Spitznagel's approach to investing dates to his time as a fledgling pit trader in the early 1990s in the bond futures pit at the Chicago Board of Trade.[4] There, as the youngest trader in the bond pit,[10] he was mentored by 50-year veteran corn and soybean trader Everett Klipp (a.k.a. the “Babe Ruth of the Chicago Board of Trade”).[1][3][26][27] According to Spitznagel, Klipp “stood with me in the bond pit and told and showed me the importance of discipline in trading—the discipline to limit losses and control risks and not try to forecast the market.[27] I was pretty much brainwashed by the age of 16 by this old grain trader who said that to be successful, you just had to know how to take a small loss as opposed to a big loss.”[4]

Black Swan Theory

Universa's tail-hedging strategy (named the “Black Swan Protection Protocol”)[4][5] is related to the Black Swan Theory and Problem of Induction of David Hume, Karl Popper, et al., and highly popularized by author and financial mathematician Nassim Nicholas Taleb (who is an advisor to Spitznagel’s Universa funds[4][5][9][10][11]). Spitznagel and Taleb are long-time collaborators,[11] going back to Spitznagel's graduate study at the New York University Courant Institute of Mathematical Sciences where Taleb was a professor.[4][10][13][14] While Spitznagel has tried to remain anonymous,[4] Taleb, who is very vocal in the media, has become more the face of Universa (despite Taleb calling himself “in general a risk adviser to Universa, I don't know their positions, I'm not involved in trading.”[28]).

Austrian School

Spitznagel has been an ardent proponent of Austrian economist Ludwig von Mises and critic of Federal Reserve monetary policy and Keynesianism. In a series of Wall Street Journal op-eds, Spitznagel extolled the views of von Mises against government-induced inflationary credit expansion (“Government expansion of credit takes a system otherwise capable of adjustment and resilience and transforms it into…a brittle one.”)[19] and criticized the interventionism of Federal Reserve chairman Ben Bernanke (“easily the most significant market manipulator in history”).[20]

Inflation bet

In July 2009, Spitznagel opened a fund betting on hyperinflation.[1][2][11]

In a July 13, 2009 Financial Times column, Spitznagel and Taleb warned against excessive leverage and debt and the risks of hyperinflation from Federal Reserve debt monetization.[29]


Spitznagel keeps homes in the East Gate Bel Air section of Los Angeles (in an estate which he bought in 2009 from Jennifer Lopez and Marc Anthony) and in Northport Point, Michigan.[30] He also owns a cherry and goat farm in Michigan.[2]

According to Malcolm Gladwell (in The New Yorker and What the Dog Saw), “Spitznagel is blond and from the Midwest and does yoga. He exudes a certain laconic levelheadedness,” and “wants to be like von Karajan” (presumably because Spitznagel is an instrument-rated pilot and skier).[13][14]

Forbes described the “unruffled”, loafered Spitznagel as looking “better prepared for a yacht race than for doomsday.”[31]



  1. ^ a b c d e f g h i j k l m n o Black Swan Trader Bets Reputation on Inflation, The Wall Street Journal, June 17, 2009
  2. ^ a b c d e f g h i Taleb's Pessimism Lures CIC, The Wall Street Journal, August 24, 2010
  3. ^ a b c d e The Secret to Mark Spitznagel's Success? Not Following the Crowd, CIMS Newsletter, Fall/Winter, 2009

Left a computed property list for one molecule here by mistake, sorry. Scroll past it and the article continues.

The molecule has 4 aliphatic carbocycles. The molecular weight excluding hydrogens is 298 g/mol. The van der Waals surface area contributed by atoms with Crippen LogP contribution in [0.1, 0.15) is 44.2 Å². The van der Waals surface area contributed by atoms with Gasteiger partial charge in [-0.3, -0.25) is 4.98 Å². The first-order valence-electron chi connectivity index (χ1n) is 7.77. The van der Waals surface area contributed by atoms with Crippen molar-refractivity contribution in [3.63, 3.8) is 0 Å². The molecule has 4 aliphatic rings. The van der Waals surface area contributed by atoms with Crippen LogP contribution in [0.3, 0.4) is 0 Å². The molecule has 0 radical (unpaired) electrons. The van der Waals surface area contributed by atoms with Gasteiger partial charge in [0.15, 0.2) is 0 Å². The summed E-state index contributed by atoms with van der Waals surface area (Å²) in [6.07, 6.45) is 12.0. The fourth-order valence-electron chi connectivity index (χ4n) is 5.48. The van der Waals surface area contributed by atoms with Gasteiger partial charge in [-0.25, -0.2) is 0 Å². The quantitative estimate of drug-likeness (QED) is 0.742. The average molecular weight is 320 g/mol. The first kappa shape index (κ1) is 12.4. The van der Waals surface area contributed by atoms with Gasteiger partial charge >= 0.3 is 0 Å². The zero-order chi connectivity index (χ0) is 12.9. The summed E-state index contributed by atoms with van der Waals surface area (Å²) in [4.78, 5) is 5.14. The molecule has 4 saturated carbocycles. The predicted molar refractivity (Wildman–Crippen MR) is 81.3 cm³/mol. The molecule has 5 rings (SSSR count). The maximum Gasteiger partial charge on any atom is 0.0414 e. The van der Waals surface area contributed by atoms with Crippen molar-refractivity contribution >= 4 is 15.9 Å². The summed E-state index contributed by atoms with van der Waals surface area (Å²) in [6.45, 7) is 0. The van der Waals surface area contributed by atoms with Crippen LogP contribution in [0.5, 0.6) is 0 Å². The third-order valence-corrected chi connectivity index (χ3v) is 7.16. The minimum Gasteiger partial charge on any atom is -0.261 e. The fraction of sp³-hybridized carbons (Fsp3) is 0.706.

4. ^ a b c d e f g h i j k l m n o p q r s t Profiting from Disaster, Risk magazine, January, 2011
  5. ^ a b c d e f g h i j October Pain Was ‘Black Swan’ Gain, The Wall Street Journal, November 4, 2008
  6. ^ a b c d Did a Big Bet Help Trigger 'Black Swan' Stock Swoon?, The Wall Street Journal, May 11, 2010
  7. ^ Mr. Volatility and the Swan, The Wall Street Journal, July 13, 2007
  8. ^ a b Flight of the Black Swan, Bloomberg Markets, May, 2008
  9. ^ a b c d e Taleb's `Black Swan' Investors Post Gains as Markets Take Dive, Bloomberg, October 14, 2008
  10. ^ a b c d e f g h i Universa Investments L.P., firm website
  11. ^ a b c d e f g h Black Swan Fund Makes a Big Bet on Inflation, The Wall Street Journal, June 1, 2009
  12. ^ a b c Preparing for the Next 'Black Swan', The Wall Street Journal, August 21, 2010
  13. ^ a b c d Malcolm Gladwell, Blowing Up, The New Yorker, April 29, 2002
  14. ^ a b c d Malcolm Gladwell, What the Dog Saw: And Other Adventures. Little, Brown and Company. 2009
  15. ^ a b c Black Swan Bets, Forbes, January 15, 2009
  16. ^ a b The Stars of The Recession, Newsweek, January 19, 2009
  17. ^ Chicago fires back over stocks sell-off blame, Reuters, May 11, 2010
  18. ^ Spitznagel, The Fed and the May 6 'Flash Crash', The Wall Street Journal, May 28, 2010
  19. ^ a b Spitznagel, The Man Who Predicted the Depression, The Wall Street Journal, November 7, 2009
  20. ^ a b c Spitznagel, All About the Benjamins, The Wall Street Journal, March 30, 2011
  21. ^ Special Research from Universa Investments L.P., research section on firm website
  22. ^ Black Swan: A 40 Percent Correction?,, June 16, 2011
  23. ^ DealBook, The New York Times, January 29, 2009
  24. ^ Overheard, The Wall Street Journal, February 14, 2009
  25. ^ The Oracle of Doom, Forbes, February 2, 2009
  26. ^ Everett Klipp: 'Babe Ruth of the CBOT', Futures Magazine, May 1, 1999
  27. ^ a b Veteran Trader of the Chicago Board of Trade, Chicago Tribune, January 31, 2011
  28. ^ 'Black Swan' Author Denies Role in Market Meltdown,, May 12, 2010
  29. ^ Taleb and Spitznagel, Time to tackle the real evil: too much debt, Financial Times, July 13, 2009
  30. ^ J-Lo and Marc Anthony Sell In Los Angeles to Financier, The Wall Street Journal, January 8, 2010
  31. ^ Protect Your Tail, Forbes, June 27, 2011